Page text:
Last year, I participated in the “Happy Birthday Shakespeare” Blog Project (www.happybirthdayshakespeare.com) and gave a brief rundown of the view and history of birthdays in Shakespeare’s day. While that was incredibly interesting, for a Shakespeare and history nerd like me anyway, this year the project would like us to focus more on what Shakespeare has meant to us.
When I was 11, a babysitter brought over a copy of Baz Luhrman’s Romeo & Juliet. Technically, I knew I was a little young to be watching something like that, but I watched it anyway—steadfastly leaving during especially violent or sexual scenes like a good girl. However, I immediately became obsessed with both the story and Shakespeare. This event was followed closely by a Jr. High play where my minute character spoke some lines from Macbeth’s “Tomorrow” speech backwards. Because of my interest, I immediate set about learning the actual speech both backwards and forwards. Then I read the play. Then I read some sonnets. By this point, my mother had noticed my interest and, in her motherly wisdom, took me to see Twelfth Night at Nashville Shakespeare’s Shakespeare in the Park. We’ve been every year since—I even drove 12 hours just to be home for Labor Day weekend this past summer as to not miss the show with her. Their production of The Tempest is still a vivid memory—I loved it so much that I memorize the epilogue for fun. To this day, it is still my favorite play.
That interest/obsession has never faded. In fact, it’s grown. My freshman year of high school, I was the only one who understood Romeo & Juliet well enough to argue with the teacher in a way that she appreciated. My senior year, I was on the edge of my seat for each day’s discussion of both Hamlet and Macbeth despite the fact that I had seen and read the plays several times. One of my favorite professors in undergrad actually barred me from writing anymore Shakespeare-themed papers because I had written so many for her.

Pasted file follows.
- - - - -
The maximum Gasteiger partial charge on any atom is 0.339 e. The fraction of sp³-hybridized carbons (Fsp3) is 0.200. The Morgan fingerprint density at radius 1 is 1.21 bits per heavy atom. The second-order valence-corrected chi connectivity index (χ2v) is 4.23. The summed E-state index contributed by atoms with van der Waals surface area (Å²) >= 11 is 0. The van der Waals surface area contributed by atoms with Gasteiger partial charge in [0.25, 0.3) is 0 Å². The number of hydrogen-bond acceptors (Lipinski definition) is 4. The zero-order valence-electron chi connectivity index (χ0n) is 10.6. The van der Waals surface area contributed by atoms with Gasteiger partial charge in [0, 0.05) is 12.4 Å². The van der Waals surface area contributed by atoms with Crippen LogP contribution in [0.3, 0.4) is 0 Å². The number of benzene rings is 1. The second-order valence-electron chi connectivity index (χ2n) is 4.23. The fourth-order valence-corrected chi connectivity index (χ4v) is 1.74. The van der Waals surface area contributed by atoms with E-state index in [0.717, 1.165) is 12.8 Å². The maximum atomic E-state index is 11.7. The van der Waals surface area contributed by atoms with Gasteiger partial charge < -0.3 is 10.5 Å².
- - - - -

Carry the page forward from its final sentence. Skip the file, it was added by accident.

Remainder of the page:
For me, Shakespeare’s works embody everything that I love about Literature. Within his plays, he knits imagination, folk mythology, history, drama, comedy, wit, wisdom, and much more. I can spend hours breaking down scenes by line—always finding something new or interesting. His rhymes and meter fall naturally off the tongue becoming a musical background to the words and images he invokes. My favorite lines from his plays still give me goosebumps every time I read them. When I’m troubled, I can always find something in Shakespeare that speaks to what I cannot express properly myself. Personal or public tragedy? Shakespeare. A need for a good laugh? Shakespeare.
Shakespeare was one of my first “grown-up” literary loves, and he will always remain dear to my heart. He led me to my current educational path in Literature and Education. My dream is to teach students to love and appreciate him like I do. He will always be my man, Willy Shakes. Happy Birthday, Willy.
Now my charms are all o’erthrown,
And what strength I have’s mine own,
Which is most faint. Now, ’tis true,
I must be here confined by you,
Or sent to Naples. Let me not,
Since I have my dukedom got
And pardoned the deceiver, dwell
In this bare island by your spell,
But release me from my bands
With the help of your good hands.
Gentle breath of yours my sails
Must fill, or else my project fails,
Which was to please. Now I want
Spirits to enforce, art to enchant,
And my ending is despair,
Unless I be relieved by prayer,
Which pierces so that it assaults
Mercy itself and frees all faults.
As you from crimes would pardoned be,
Let your indulgence set me free. (The Tempest, 5. Epilogue).